Min Ko Naing: An Artist in Politics

by    /  October 18, 2012  / No comments

After spending nearly half his life in prison, the artist keeps working

Min Ko Naing in 2004 With Other Dissidents

Min Ko Naing (left) with fellow Burmese political prisoners in 2004. Photo: Burma Democratic Concern. Creative Commons

Everybody in Burma knows Min Ko Naing as a politician who has spent almost 20 of the 50 years of his life in different jails, but he is also a strongly political artist and writer.

  1. Tea House
  2. In Burma if you want to hear about issues the newspapers can’t talk
    about, you should go to a tea shop. Tea houses were where I used to meet
    with other activists, writers and artists, as well as where I built
    friendships. Within tea houses we talked about Burmese writers, literary
    trends we noticed, and, of course, politics. This online space attempts to
    emulate the conversations I enjoyed in Rangoon’s tea houses.
  3. Khet Mar is a journalist, novelist, short story
    writer, poet, and essayist from Burma. She is the author of one novel,
    Wild Snowy Night, as well as several collections of short stories,
    essays and poems. Her work has been translated into English and Japanese,
    been broadcast on radio, and made into a film. She is a former
    writer-in-residence at City of Asylum/Pittsburgh.

The 1988 uprising was a turning point in Burma’s history as well as a turning point for thousands of university students, including Min Ko Naing. During this time, with the help of other student leaders, he re-founded the All Burma Federation of Student Unions (ABFSU), an organization that had previously been known for its struggle against British colonial rule. Min Ko Naing took responsibility as a chairman of the group.

Because of what he was doing for democracy and human rights, and doing against the military government, Min Ko Naing was sentenced to 20 years in prison when he was 26 and still a university student. In 2004, after 15 years in prison, he was released for the first time. He was detained again from September 2006 to January 2007 without any reason. He was then arrested again for taking part in peaceful demonstrations just before the Saffron Revolution and sentenced to 65 years in prison.

While he was in jail Min Ko Naing won numerous international awards for his activism. These include the 2009 Gwangju Prize for Human Rights; the 2005 Civil Courage Prize, which he shared with Anna Politkovskaya and Munir Said Thalib; the 2001 Student Peace Prize; the 2000 Homo Homini Award of People In Need; and the 1999 John Humphrey Freedom Award, which he shared with Cynthia Maung of the Mae Tao Clinic.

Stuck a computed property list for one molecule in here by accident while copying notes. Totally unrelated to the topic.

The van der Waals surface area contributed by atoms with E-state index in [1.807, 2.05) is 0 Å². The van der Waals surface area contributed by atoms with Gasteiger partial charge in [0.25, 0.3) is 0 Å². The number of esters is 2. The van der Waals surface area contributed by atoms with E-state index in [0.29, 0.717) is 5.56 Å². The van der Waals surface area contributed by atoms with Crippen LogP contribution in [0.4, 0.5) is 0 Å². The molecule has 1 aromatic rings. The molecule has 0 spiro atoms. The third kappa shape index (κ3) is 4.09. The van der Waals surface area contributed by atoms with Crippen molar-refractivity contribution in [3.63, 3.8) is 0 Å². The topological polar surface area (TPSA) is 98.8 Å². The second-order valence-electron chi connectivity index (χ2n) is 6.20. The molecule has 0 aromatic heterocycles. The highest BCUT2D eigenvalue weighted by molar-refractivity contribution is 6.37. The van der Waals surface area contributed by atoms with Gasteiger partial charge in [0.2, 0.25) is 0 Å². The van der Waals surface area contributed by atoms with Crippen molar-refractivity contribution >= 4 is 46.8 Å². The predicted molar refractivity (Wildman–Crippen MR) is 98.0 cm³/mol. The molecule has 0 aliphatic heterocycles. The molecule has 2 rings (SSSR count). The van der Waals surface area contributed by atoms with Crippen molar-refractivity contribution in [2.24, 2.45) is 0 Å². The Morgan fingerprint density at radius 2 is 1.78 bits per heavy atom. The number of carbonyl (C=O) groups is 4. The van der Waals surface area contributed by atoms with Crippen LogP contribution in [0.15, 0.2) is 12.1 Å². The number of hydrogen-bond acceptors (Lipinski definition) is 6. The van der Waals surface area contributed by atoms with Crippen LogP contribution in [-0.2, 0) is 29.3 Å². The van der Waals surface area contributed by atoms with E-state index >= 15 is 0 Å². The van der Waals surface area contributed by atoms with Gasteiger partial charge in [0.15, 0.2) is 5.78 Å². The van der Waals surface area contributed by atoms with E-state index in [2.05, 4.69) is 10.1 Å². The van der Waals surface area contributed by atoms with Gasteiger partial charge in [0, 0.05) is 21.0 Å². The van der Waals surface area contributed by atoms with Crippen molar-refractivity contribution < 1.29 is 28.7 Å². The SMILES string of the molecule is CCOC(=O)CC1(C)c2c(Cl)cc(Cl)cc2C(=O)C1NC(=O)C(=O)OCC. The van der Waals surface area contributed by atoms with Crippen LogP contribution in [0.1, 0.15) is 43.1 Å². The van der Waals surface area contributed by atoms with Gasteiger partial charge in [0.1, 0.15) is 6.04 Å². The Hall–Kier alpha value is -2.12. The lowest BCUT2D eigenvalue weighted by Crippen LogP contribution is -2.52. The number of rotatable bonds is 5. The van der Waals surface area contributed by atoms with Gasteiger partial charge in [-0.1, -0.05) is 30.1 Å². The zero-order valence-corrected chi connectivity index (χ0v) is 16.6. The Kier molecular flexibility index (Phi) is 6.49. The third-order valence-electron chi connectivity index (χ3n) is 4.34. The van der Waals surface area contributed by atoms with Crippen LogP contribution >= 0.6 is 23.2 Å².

Although I am close with his father, the artist U Thet Nyunt, Min Ko Naing and I were not friends until his release in 2004. I visited his home often when he was in jail to ask for news about him, talk with his family members, and give them some books to take him, including the journal Moe, which I published at the time. During these visits I repeatedly heard how interested Min Ko Naing was in literature, art, and music from his family. Sometimes I had the chance to read some lyrics he wrote in prison.

We first met at an art exhibition soon after his release in 2004. As soon as he was introduced to me by one of his friends he shook my hand warmly and said: “Ah, Khet Mar! Thank you so much for the books you sent to me. They were very precious to people like me who were in prison for a long time.”

After our first encounter, we often met at literary and political events. As I remember, we talked about what he wanted to do in literature and poetry, and about how he couldn’t publish his writing legally because of who he is. On occasion, I’d see his paintings when I visited his home.

But I haven’t seen Min Ko Naing since 2007 because he was arrested again in the same year that I left Burma. In 2009, the Thailand-based Assistance Association for Political Prisoners (Burma) published his novel Rearview Mirror. I was tearful and happy when I read his book. I had a deep feeling that he was a real writer for addressing politics in his work, but I was also worried about him because of the political situation at the time, when it was dangerous for a political prisoner’s book to be published abroad.

In January 2011 I got the best present for my birthday. My friends, including Min Ko Naing, who were prisoners of conscience were released as part of a mass presidential pardon. They had all been sentenced to 65 years in prison.

I called Min Ko Naing the day after his release. When I heard him say “Hello?” on the phone I said emotionally, “This is Khet Mar.”

As soon as I finished talking he replied, “Come back home.”

I felt his response like a knife cutting a chunk out of my chest.

The political situation, especially in literature world, changed a little bit after the new government took power in 2010. Min Ko Naing’s book was published in Burma in July, 2012. The day after the book was distributed a filmmaker bought a copy intending to make it into a movie.

In 2012, Min Ko Naing won the Democracy Award from the National Endowment for Democracy (NED). I was very happy when I heard that he was coming to the US to accept the award and I thought I would get to see him. But he did not come because, although he got his passport, the former political prisoners who applied for passports with him did not get theirs. This is typical behavior for him.

Min Ko Naing has been working continuously since his release in January 2012. He visited Kachin State where the civil war happened, the conflict areas in western Burma, the delta where people are in trouble because of flooding, and central Burma to educate people about open society. I have heard him speak to people and just hearing his voice make me happy.

Still, I am even happier when I hear him include his poetry or prose within these speeches.

Translation: Khet Mar

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